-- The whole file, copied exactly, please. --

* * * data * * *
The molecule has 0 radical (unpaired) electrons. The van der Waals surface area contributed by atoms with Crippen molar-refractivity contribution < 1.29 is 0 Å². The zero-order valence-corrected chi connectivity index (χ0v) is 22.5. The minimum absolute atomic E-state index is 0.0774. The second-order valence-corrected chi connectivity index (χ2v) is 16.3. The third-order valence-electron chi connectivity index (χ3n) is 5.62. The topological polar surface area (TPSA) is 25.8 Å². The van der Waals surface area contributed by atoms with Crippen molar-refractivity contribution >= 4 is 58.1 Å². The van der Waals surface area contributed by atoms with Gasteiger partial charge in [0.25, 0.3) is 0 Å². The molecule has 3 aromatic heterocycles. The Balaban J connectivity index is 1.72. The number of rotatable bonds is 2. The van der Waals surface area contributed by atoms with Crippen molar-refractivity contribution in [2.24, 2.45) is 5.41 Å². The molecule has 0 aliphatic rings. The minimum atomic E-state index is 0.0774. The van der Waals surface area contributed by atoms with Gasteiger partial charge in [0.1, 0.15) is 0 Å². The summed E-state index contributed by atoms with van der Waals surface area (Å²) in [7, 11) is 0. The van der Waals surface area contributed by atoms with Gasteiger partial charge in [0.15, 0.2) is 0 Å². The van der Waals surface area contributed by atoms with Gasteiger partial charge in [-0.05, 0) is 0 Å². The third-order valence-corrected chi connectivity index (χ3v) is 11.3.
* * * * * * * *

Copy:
The molecule has 0 radical (unpaired) electrons. The van der Waals surface area contributed by atoms with Crippen molar-refractivity contribution < 1.29 is 0 Å². The zero-order valence-corrected chi connectivity index (χ0v) is 22.5. The minimum absolute atomic E-state index is 0.0774. The second-order valence-corrected chi connectivity index (χ2v) is 16.3. The third-order valence-electron chi connectivity index (χ3n) is 5.62. The topological polar surface area (TPSA) is 25.8 Å². The van der Waals surface area contributed by atoms with Crippen molar-refractivity contribution >= 4 is 58.1 Å². The van der Waals surface area contributed by atoms with Gasteiger partial charge in [0.25, 0.3) is 0 Å². The molecule has 3 aromatic heterocycles. The Balaban J connectivity index is 1.72. The number of rotatable bonds is 2. The van der Waals surface area contributed by atoms with Crippen molar-refractivity contribution in [2.24, 2.45) is 5.41 Å². The molecule has 0 aliphatic rings. The minimum atomic E-state index is 0.0774. The van der Waals surface area contributed by atoms with Gasteiger partial charge in [0.1, 0.15) is 0 Å². The summed E-state index contributed by atoms with van der Waals surface area (Å²) in [7, 11) is 0. The van der Waals surface area contributed by atoms with Gasteiger partial charge in [0.15, 0.2) is 0 Å². The van der Waals surface area contributed by atoms with Gasteiger partial charge in [-0.05, 0) is 0 Å². The third-order valence-corrected chi connectivity index (χ3v) is 11.3.